Creativity, Inc. is a manual for anyone who strives for originality and the first-ever, all-access trip into the nerve centre of Pixar Animation—into the meetings, postmortems, and “Braintrust” sessions where some of the most successful films in history are made. It is, at heart, a book about creativity—but it is also, as Pixar co-founder and president Ed Catmull writes, “an expression of the ideas that I believe make the best in us possible.”
For nearly twenty years, Pixar has dominated the world of animation, producing such beloved films as the Toy Story trilogy, Monsters, Inc., Finding Nemo, The Incredibles, Up, WALL-E, and Inside Out, which have gone on to set box-office records and garner thirty Academy Awards. The joyousness of the storytelling, the inventive plots, the emotional authenticity: In some ways, Pixar movies are an object lesson in what creativity really is. Here, in this book, Catmull reveals the ideals and techniques that have made Pixar so widely admired—and so profitable.
As a young man, Ed Catmull had a dream: to make the first computer-animated movie. He nurtured that dream as a PhD student at the University of Utah, where many computer science pioneers got their start and then forged a partnership with George Lucas that led, indirectly, to his co-founding Pixar in 1986. Nine years later, Toy Story was released, changing animation forever. The essential ingredient in that movie’s success—and in the thirteen movies that followed—was the unique environment that Catmull and his colleagues built at Pixar, based on leadership and management philosophies that protect the creative process and defy convention, such as:
• Give a good idea to a mediocre team, and they will screw it up. But give a mediocre idea to a great team, and they will either fix it or come up with something better.
• If you don’t strive to uncover what is unseen and understand its nature, you will be ill-prepared to lead.
• It’s not the manager’s job to prevent risks. It’s the manager’s job to make it safe for others to take them.
• The cost of preventing errors is often far greater than the cost of fixing them.
• A company’s communication structure should not mirror its organizational structure. Everybody should be able to talk to anybody.
6. The New Jim Crow by Michelle Alexander
Once in a great, while a book comes along that changes the way we see the world and helps to fuel a nationwide social movement. The New Jim Crow is such a book. Praised by Harvard Law professor Lani Guinier as “brave and bold,” this book directly challenges the notion that the election of Barack Obama signals a new era of colourblindness. With dazzling candour, legal scholar Michelle Alexander argues that “we have not ended racial caste in America; we have merely redesigned it.” By targeting black men through the War on Drugs and decimating communities of colour, the U.S. criminal justice system functions as a contemporary system of racial control—relegating millions to permanent second-class status—even as it formally adheres to the principle of colourblindness. In the words of Benjamin Todd Jealous, president and CEO of the NAACP, this book is a “call to action.”
Called “stunning” by Pulitzer Prize-winning historian David Levering Lewis, “invaluable” by the Daily Kos, “explosive” by Kirkus, and “profoundly necessary” by the Miami Herald, this updated and revised paperback edition of The New Jim Crow, now with a foreword by Cornel West, is a must-read for all people of conscience.
7. Dealing with China by Henry M Paulson Jr
Hank Paulson has dealt with China, unlike any other foreigner. As head of Goldman Sachs, Paulson had a pivotal role in opening up China to private enterprise. Then, as Treasury secretary, he created the Strategic Economic Dialogue with what is now the world’s second-largest economy. He negotiated with China on needed economic reforms, while safeguarding the teetering U.S. financial system. Over his career, Paulson has worked with scores of top Chinese leaders, including Xi Jinping, China’s most powerful man in decades.
In DEALING WITH CHINA, Paulson draws on his unprecedented access to modern China’s political and business elite, including its three most recent heads of state, to answer several key questions:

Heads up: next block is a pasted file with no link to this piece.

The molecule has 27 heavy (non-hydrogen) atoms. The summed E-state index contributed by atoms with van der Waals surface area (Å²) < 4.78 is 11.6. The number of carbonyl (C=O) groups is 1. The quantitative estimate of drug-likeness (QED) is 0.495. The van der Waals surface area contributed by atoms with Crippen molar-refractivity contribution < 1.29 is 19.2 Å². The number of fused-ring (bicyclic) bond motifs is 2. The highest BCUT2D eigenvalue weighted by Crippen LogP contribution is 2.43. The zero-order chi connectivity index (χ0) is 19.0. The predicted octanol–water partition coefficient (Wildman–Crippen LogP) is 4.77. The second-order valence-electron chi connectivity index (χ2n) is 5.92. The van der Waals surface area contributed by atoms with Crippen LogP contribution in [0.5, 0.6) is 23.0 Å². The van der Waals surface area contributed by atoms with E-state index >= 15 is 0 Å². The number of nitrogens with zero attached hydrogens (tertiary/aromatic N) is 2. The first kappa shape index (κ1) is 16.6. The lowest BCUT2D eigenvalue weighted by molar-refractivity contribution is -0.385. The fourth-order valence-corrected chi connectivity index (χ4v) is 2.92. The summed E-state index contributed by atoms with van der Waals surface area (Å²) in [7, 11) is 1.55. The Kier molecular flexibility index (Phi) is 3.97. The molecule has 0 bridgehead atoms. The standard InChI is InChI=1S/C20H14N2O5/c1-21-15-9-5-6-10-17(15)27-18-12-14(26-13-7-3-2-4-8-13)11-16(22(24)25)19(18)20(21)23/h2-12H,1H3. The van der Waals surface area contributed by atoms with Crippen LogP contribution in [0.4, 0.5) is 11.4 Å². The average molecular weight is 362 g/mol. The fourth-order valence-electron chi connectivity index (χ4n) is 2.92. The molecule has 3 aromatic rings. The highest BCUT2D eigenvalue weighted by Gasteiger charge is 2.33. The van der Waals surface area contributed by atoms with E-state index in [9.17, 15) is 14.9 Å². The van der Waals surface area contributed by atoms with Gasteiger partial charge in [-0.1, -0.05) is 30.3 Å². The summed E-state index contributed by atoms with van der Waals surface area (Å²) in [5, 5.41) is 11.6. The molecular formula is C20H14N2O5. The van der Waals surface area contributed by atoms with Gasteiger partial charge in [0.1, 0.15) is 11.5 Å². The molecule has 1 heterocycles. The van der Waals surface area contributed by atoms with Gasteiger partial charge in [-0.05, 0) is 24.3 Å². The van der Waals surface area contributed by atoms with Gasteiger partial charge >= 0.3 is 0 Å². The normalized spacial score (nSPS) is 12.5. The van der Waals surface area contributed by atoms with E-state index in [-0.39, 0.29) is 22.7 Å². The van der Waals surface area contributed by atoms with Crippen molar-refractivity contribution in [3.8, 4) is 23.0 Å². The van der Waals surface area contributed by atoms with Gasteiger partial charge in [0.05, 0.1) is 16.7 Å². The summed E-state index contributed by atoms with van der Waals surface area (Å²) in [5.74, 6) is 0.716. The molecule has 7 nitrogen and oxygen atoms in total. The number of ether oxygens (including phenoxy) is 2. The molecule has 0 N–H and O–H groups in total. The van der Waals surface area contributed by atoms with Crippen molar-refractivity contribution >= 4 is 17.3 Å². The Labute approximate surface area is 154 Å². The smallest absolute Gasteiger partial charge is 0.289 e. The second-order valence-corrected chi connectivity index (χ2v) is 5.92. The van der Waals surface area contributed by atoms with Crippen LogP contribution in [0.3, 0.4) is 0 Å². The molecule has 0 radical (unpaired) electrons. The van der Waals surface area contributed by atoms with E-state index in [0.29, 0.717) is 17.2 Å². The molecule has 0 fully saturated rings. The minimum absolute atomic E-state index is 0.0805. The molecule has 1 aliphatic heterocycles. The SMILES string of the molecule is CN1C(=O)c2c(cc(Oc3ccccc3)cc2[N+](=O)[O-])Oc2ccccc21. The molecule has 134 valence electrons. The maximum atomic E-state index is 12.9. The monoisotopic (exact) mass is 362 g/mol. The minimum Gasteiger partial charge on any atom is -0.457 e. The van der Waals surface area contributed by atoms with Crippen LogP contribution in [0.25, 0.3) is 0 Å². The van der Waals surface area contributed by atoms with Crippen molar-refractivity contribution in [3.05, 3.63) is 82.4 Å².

- How did China become an economic superpower so quickly?
- How does business really get done there?
- What are the best ways for Western business and political leaders to work with, compete with, and benefit from China?
- How can the U.S. negotiate with and influence China gave its authoritarian rule, its massive environmental concerns, and its huge population’s unrelenting demands for economic growth and security?
Written in the same anecdote-rich, page-turning style as Paulson’s bestselling memoir, On the Brink, DEALING WITH CHINA is certain to become the classic and definitive examination of how to engage China’s leaders as they build their economic superpower.
8. Sapiens by Yuval Noah Harari
Seven Brief Lessons on Physics
Everything you need to know about modern physics, the universe and our place in the world in seven enlightening lessons ‘Here, on the edge of what we know, in contact with the ocean of the unknown, shines the mystery and the beauty of the world. And it’s breathtaking’ These seven short lessons guide us, with simplicity and clarity, through the scientific revolution that shook physics in the twentieth century and still continues to shake us today. In this mind-bending introduction to modern physics, Carlo Rovelli explains Einstein’s theory of general relativity, quantum mechanics, black holes, the complex architecture of the universe, elementary particles, gravity, and the nature of the mind. Not since Richard Feynman’s celebrated Six Easy Pieces has physics been so vividly, intelligently and entertainingly revealed.
9.The Beginning of Infinity by David Deutsch
A bold and all-embracing exploration of the nature and progress of knowledge from one of today’s great thinkers. Throughout history, mankind has struggled to understand life’s mysteries, from the mundane to the seemingly miraculous. In this important new book, David Deutsch, an award-winning pioneer in the field of quantum computation, argues that explanations have a fundamental place in the universe. They have unlimited scope and power to cause change, and the quest to improve them is the basic regulating principle not only of science but of all successful human endeavour. This stream of ever-improving explanations has the infinite reach, according to Deutsch: we are subject only to the laws of physics, and they impose no upper boundary to what we can eventually understand, control, and achieve. In his previous book, The Fabric of Reality, Deutsch describes the four deepest strands of existing knowledge-the theories of evolution, quantum physics, knowledge, and computation-arguing jointly they reveal a unified fabric of reality. In this new book, he applies that worldview to a wide range of issues and unsolved problems, from creativity and free will to the origin and future of the human species.